The Talk: How Adults Can Promote Young People’s Healthy Relationships and Prevent Misogyny and Sexual Harassment

Harvard University, 17 May 2017

This is the talk we need to have with young people. Many adults—especially parents—often fret about youth and the “hook-up culture.” But research suggests that far fewer young people are “hooking up” than we are commonly led to believe. This focus on the hook-up culture also obscures two much bigger issues that many young people appear to be struggling with: forming and maintaining healthy romantic relationships and dealing with widespread misogyny and sexual harassment. What’s more, it appears that parents and other key adults in young people’s lives often fail to address these two problems.

Making Caring Common’s new report, The Talk: How Adults Can Promote Young People’s Healthy Relationships and Prevent Misogyny and Sexual Harassment, explores these issues and offers insights into how adults can begin to have meaningful and constructive conversations about them with the young people in their lives.

Working with gender diverse young people and their families: free webinar

Australian Institute of Family Studies, April 2017

Working with gender diverse young people and their families: a free webinar presented by Dr Louise Cooper and Ari Dunphy

Increasing numbers of children and young people are identifying as gender questioning, gender diverse or transgender, and presenting for support from professionals in mental health, family services, and child and youth services. Queerspace at Drummond Street Services has responded to many families presenting for assistance for themselves, their child, siblings and other family members or caregivers in dealing with the questions and challenges that arise from the experience of being gender diverse.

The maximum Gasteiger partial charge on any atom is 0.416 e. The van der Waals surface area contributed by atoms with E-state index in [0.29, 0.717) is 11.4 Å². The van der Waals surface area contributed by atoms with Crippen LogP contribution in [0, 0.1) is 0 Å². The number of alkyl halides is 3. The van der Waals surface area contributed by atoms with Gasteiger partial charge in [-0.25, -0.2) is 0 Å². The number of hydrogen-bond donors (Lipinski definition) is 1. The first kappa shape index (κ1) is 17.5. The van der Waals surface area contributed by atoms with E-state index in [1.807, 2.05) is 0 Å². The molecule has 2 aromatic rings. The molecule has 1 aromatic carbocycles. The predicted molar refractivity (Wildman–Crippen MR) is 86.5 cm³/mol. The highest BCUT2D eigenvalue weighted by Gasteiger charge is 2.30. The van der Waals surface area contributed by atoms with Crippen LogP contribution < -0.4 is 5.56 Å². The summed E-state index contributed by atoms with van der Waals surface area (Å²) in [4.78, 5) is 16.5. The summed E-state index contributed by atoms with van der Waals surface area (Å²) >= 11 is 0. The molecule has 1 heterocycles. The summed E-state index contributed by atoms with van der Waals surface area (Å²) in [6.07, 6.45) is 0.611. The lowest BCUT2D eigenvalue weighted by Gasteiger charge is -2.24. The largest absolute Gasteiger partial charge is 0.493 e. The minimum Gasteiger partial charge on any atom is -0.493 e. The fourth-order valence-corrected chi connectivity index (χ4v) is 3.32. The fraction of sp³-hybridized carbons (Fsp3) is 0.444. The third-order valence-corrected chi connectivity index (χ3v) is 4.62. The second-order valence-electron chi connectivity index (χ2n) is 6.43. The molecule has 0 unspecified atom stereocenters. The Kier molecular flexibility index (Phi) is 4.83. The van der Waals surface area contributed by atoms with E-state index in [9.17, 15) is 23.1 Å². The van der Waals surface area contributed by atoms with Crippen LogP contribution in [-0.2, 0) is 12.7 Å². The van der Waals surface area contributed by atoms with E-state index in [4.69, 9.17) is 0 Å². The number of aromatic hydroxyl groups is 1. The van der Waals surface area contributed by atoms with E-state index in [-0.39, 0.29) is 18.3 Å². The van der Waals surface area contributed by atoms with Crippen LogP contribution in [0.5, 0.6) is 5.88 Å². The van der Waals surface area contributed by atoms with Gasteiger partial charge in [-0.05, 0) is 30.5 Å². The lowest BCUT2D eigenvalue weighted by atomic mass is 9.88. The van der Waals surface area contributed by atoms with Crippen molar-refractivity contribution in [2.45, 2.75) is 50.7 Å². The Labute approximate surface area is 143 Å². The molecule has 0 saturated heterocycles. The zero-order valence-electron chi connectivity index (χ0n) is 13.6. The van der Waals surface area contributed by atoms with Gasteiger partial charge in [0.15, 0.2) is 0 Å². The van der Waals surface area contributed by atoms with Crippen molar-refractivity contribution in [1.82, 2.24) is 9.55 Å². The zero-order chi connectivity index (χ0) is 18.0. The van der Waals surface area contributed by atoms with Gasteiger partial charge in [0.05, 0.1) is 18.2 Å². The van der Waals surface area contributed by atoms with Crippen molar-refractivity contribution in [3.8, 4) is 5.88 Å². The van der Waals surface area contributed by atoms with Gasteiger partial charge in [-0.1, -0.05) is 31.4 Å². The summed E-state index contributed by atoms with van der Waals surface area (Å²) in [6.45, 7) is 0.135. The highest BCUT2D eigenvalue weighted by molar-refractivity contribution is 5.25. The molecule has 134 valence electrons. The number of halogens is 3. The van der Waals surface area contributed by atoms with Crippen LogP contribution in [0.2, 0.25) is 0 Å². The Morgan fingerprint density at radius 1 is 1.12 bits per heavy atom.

This webinar will introduce ideas of gender and identity formation and discuss the struggles that individuals, families and services face in responding to the changing landscape in this area. Adapted case studies from Queerspace’s own work will be used to discuss ways of working with and supporting these young people and their family members. This webinar will provide an opportunity to explore some of the essential information and skills needed for practitioners to deepen their understanding of gender, and work in an inclusive and affirmative manner.

Developing a national LGBTIQ disability strategy – a national consultation

National LGBTI Health Alliance, March 2017

  • Are you an LGBTIQ* person living with disability?
  • Are you the intimate partner/carer for an LGBTIQ person living with disability?
  • Would you like to ensure your lived experience contributes to guiding the work of the National Disability Insurance Agency [NDIA] into the future?

*Lesbian, Gay, Bisexual, Transgender, Intersex, or Queer

How to get involved:  

Step One: Apply to attend the Lived Experience Forum in Melbourne on 31 March
Step Two: Click here to complete the online survey before March 31
Step Three: Share this page with your friends!

About the Consultation

The LGBTI Health Alliance, in partnership with the National Disability Insurance Agency (NDIA), is conducting a nationwide consultation that will contribute to the development of an LGBTIQ Strategy. This Strategy will guide the work of the NDIA in the coming years and help to ensure that LGBTIQ people and communities can access and benefit from the National Disability Insurance Scheme [NDIS].

The consultation has two parts: A survey and a Lived Experience Forum